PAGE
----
Monday, 29 November 2010

Careers & Men in Midlife

A new Australian study by Dr Rob Brandenburg and Associate Professor Kurt Lushington, Careers and Men in Midlife, explores the extent to which personality type may influence the career experience of midlife men has been released, and can now be viewed on line (address at the bottom of this article).

Based on Jungian (Myers-Briggs Type re Indicator®) personality preference, ten Intuitive-Feeling men were were compared with ten Sensing-Thinking males (40-55 years). As many of you will know, MBTI theory focuses on two processes, Perception and Judgement.

Perception is the process of gathering information, either by way of the senses or through intuition.
  • Sensing (S) refers to the perception of information that is observable by way of the five senses - those with an S preference tend to place an emphasis on concrete data, immediate experiences and practicality.
  • Intuition (N) refers to perception of information as ideas and concepts - those with an N preference tend to focus on connections, possibilities, patterns and meaning (McGuiness 2004; Myers et al 1998).
Judgement refers to how information is processed to come to conclusions and make decisions about what has been perceived.
  • Thinking (T) function uses logic and analysis and tends to be objective and impersonal in applying personal reason to a decision. Those with a T preference tend to base decisions on objectivity and laws/principles related to objects and processes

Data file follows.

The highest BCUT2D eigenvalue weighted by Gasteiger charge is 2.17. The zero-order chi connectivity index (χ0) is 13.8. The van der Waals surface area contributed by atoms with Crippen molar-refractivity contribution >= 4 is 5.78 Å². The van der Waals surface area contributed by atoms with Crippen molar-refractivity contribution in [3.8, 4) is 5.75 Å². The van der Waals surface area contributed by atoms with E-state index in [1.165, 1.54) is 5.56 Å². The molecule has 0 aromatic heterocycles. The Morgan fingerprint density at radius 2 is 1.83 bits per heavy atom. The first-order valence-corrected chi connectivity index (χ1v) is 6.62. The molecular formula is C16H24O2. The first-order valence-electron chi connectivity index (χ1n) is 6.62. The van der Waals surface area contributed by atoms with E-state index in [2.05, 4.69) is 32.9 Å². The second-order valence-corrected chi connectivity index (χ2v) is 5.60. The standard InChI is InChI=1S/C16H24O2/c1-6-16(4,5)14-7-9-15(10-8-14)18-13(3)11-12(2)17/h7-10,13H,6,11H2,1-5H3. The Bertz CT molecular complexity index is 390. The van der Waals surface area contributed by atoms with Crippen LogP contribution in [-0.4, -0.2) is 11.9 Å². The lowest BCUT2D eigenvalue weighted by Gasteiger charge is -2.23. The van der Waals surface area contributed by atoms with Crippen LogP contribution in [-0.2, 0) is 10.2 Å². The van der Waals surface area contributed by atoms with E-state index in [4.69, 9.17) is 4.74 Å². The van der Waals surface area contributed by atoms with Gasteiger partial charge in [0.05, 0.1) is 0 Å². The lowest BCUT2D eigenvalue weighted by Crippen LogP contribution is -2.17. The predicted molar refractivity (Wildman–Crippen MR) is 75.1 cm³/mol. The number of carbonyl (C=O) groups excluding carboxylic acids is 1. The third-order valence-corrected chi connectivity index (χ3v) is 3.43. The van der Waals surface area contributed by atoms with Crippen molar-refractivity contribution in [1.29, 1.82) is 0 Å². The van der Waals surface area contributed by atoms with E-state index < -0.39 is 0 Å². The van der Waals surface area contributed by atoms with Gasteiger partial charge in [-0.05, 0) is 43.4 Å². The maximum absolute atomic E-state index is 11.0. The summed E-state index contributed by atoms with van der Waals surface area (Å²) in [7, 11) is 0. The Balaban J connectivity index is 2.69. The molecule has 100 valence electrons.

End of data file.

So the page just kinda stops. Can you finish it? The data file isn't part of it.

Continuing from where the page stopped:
• Feeling (F) function focuses on values and relationships and is a more subjective decision-making process (Myers, McCauley, Quenk and Hammer 1998). Those with a F preference tend to make decisions by considering what is the most important for people (McGuiness 2004, Myers et al 1998).
Intuitive-Feelers (NFs), when compared to Sensing-Thinkers (STs), were more likely to report fulfilling career dreams held as young men, aspire to work roles which had greater self-determination/autonomy and provided greater opportunities to coach/mentor others, were less likely to seek a change of occupation but reacted with greater disillusionment/cynicism to job loss.

However, despite differences, the majority in both groups were positive about work in midlife which was attributed to greater family/community engagement, career mastery and having achieved an alignment of personal and organisational values.

The findings support the hypothesis that personality type does influence the male experience of career in midlife. In regard to career dreams and aspirations, NFs were generally looking to remain in helping related work roles while STs were generally looking to shift from business related to helping occupations.

With the looming departure from the labour market of increasing numbers of ageing baby boomers, proactive career development strategies that encompass an awareness of compass personality type can assist in retaining and developing midlife employees.

The group conducting this study are considering completing a more comprehensive study, as they felt a limitation was that only two MBTI subtypes were compared. In future studies it may be useful to examine other MBTI pairings or whole preferences.

As an NT, I would find that very interesting!

For the full report, go to


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